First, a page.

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Higher education proposes a 4.23% fee increase

The Department of Higher Education and Training has proposed a 4.23% increase in tuition fees for the 2022 academic year, and a maximum of 6.23% for accommodation at the 26 universities.

Briefing the media on Tuesday on the readiness of the post-school education and training (PSET) sector for the 2022 academic year, the Minister of Higher Education, Science and Innovation, Blade Nzimande, said fee increases have been agreed across the industry as part of a social pact that has been in place since 2016, the only year tariffs did not increase.

“Since 2016, we have been working with the industry on inflation-linked increases to ensure fee increases remain affordable. As such, for the start of the 2022 academic year, a CPI [Consumer Price Index] an increase, up to a maximum of 4.23% for tuition fees and IPC+2%, up to a maximum of 6.23% on accommodation fees, has been proposed,” Nzimande said.

He said the ministry recognizes that the long-term stability and sustainability of the sector depends, to a large extent, on revenue from tuition and residence fees.

The department, the minister said, is working on a fee regulation policy framework.

He said the costs of university education continue to rise and therefore it is unsustainable to consider fee increases below inflation.

“The fee increases are necessitated by obvious factors, including increases in worker salaries and staff salaries; increase in electricity and water tariffs; rising food prices; books and learning materials, and generally rising inflation.

Students owe R6.1 billion

The minister said student debt has increased.

Unaudited data shows that an estimated R6.1 billion was owed by students at the start of the 2021 academic year.

The audited accumulated gross student debt, as of December 31, 2020, is R16.5 million, and this includes students who have left university with debt.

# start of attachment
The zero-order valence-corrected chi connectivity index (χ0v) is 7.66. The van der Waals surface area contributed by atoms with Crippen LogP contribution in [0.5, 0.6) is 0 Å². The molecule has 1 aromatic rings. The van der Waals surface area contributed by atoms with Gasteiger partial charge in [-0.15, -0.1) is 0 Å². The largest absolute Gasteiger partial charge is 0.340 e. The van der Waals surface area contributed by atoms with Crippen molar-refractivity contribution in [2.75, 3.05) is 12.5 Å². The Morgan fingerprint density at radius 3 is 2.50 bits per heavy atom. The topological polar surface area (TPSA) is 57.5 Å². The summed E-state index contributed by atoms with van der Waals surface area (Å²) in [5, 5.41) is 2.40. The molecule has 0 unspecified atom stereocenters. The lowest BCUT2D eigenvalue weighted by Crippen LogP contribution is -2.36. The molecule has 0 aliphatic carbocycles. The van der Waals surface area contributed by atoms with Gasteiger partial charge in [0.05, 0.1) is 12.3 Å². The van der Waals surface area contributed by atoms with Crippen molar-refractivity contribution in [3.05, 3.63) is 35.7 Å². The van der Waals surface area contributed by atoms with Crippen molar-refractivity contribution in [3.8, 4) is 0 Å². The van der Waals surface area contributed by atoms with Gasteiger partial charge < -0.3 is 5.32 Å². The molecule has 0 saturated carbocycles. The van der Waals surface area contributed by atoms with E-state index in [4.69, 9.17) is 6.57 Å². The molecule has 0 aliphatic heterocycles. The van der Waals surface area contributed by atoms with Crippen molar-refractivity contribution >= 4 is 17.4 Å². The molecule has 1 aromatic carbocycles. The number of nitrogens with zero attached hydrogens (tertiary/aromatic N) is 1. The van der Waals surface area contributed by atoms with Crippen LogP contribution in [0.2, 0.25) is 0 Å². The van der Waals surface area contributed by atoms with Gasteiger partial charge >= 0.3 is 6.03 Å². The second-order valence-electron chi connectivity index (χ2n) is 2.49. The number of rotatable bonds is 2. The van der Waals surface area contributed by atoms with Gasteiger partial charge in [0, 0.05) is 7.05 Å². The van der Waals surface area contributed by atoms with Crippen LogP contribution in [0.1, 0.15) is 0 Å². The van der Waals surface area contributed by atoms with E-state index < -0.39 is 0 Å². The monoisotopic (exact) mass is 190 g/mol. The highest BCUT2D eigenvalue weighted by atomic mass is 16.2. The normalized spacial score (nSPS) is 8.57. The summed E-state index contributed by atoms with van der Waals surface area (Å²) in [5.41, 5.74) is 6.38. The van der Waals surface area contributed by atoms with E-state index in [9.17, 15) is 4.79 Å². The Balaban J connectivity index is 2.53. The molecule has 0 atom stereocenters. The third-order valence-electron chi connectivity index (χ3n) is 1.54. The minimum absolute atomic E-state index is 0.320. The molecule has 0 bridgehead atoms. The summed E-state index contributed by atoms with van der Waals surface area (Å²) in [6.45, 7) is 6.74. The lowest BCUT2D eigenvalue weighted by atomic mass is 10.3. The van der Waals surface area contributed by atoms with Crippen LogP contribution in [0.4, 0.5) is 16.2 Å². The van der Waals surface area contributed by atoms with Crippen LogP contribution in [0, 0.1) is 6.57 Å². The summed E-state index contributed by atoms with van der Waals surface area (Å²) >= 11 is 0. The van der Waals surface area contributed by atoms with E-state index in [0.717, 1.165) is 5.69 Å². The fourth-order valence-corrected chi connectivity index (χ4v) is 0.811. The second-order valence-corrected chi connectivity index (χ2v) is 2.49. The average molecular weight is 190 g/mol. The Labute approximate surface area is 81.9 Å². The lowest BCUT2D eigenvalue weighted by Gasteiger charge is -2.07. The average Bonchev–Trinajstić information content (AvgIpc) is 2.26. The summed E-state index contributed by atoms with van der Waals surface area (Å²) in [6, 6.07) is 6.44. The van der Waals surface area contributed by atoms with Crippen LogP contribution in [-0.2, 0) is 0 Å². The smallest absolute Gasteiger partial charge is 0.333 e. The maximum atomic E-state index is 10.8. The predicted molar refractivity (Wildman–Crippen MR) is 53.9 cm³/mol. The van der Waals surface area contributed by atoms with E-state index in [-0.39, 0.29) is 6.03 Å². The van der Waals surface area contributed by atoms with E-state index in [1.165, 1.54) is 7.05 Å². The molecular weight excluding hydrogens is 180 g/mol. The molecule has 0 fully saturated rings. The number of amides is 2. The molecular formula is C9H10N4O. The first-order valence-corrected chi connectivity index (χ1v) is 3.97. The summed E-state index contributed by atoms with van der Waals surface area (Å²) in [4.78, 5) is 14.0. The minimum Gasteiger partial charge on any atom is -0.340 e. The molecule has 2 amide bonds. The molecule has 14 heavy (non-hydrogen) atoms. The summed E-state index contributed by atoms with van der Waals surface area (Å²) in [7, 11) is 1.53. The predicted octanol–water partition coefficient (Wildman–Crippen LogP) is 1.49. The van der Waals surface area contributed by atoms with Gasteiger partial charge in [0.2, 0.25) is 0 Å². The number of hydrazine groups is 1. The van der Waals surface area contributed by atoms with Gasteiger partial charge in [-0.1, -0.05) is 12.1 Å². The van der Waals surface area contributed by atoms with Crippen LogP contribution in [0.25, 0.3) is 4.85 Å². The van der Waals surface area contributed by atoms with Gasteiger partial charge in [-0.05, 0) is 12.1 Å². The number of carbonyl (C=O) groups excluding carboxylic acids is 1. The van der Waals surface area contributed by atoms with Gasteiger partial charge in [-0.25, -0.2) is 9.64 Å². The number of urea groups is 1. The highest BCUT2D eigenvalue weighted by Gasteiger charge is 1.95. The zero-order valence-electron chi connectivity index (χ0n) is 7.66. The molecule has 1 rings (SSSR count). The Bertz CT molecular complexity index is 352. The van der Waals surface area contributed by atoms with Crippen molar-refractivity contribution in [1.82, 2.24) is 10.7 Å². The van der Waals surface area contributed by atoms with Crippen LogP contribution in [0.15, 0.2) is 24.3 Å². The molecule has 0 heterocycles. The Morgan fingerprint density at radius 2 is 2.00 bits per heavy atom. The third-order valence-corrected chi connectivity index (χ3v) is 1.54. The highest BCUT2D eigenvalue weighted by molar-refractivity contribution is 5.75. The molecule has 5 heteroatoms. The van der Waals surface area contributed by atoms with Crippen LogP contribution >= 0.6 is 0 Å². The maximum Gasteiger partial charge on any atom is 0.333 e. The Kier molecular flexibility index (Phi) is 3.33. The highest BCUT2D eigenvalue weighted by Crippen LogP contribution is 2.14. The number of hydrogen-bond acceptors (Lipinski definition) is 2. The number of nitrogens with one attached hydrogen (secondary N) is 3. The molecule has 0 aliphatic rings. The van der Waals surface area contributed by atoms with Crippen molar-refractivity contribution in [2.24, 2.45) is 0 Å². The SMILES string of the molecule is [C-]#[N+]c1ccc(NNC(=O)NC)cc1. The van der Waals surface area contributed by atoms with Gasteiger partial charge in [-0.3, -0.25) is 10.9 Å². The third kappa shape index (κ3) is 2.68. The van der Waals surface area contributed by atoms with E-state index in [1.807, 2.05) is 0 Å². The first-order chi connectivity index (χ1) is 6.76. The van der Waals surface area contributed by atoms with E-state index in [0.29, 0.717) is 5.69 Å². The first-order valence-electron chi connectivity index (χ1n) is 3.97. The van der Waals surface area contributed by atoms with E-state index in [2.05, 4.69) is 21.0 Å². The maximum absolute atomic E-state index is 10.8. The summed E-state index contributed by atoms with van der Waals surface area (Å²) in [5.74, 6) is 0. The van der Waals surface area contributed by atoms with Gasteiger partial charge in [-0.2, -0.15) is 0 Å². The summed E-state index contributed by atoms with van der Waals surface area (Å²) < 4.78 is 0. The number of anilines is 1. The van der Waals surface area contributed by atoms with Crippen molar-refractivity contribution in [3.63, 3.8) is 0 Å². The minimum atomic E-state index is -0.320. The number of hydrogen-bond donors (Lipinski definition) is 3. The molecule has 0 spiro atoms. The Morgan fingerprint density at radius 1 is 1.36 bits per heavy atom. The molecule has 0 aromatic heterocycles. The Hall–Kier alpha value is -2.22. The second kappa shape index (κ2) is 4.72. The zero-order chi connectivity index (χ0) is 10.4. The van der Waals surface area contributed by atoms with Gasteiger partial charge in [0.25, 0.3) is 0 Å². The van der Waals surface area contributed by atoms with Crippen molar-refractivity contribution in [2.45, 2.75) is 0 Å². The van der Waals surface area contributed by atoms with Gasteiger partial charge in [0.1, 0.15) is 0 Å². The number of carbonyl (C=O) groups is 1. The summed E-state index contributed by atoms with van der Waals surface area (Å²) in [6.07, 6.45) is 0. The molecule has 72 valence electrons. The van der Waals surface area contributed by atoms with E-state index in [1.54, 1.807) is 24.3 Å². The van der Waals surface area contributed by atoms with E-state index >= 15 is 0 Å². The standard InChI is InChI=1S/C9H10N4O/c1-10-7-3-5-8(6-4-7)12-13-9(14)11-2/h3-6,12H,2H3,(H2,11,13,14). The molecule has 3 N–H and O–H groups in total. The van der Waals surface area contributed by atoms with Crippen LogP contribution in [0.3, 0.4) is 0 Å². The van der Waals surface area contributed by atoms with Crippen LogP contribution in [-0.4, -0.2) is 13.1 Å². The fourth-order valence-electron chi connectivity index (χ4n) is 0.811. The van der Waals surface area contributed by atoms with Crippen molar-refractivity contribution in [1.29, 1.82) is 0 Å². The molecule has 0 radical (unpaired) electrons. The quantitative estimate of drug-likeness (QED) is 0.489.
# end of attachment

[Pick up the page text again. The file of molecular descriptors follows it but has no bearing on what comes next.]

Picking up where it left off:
“A survey conducted by the department in 2021 showed that around 56.2% of students in debt owed less than R10,000; 32.9% owe between R10,000 and 50,000 and 10.9% owe more than R50,000. The survey also showed that National Student Financial Aid Scheme (NSFAS) students owe R5.3 billion.

“It should be noted that the government has contributed R1.7 billion to the NSFAS following the due diligence exercise undertaken in 2018 in relation to the historical debt of registered and qualified NSFAS students.

“This was mainly to target eligible students who were subject to the R122,000 family income threshold and the NSFAS funding cap,” Nzimande said, adding that work between the NSFAS and the institutions is currently ongoing. .

Complete Student Financial Aid Template

Nzimande said the department is working hard to develop recommendations for a comprehensive student financial aid model for the future.

“This model will incorporate existing funding available from the state and explore alternative funding sources,” the minister said.

Nzimande reiterated the department’s concerns over students considered part of the “missing middle”, saying there is a need for more postgraduate funding opportunities.

He said he looked forward to receiving the report from the ministerial task team appointed in 2021 to support the development of a new student financial aid policy. The report is expected in the first half of 2022.

“The Ministerial Task Team has already started to engage the banking community and progress has been made in this regard. For the current term, we are in discussions with the Banking Association of South Africa on work that needs to be done to develop a possible loan program for students outside the NSFAS funding scheme.

“For missing middle school students, there are also other funding opportunities available both at the school level and from other sources. We invite those seeking financial support to contact the financial aid offices of their respective institutions,” said the Minister.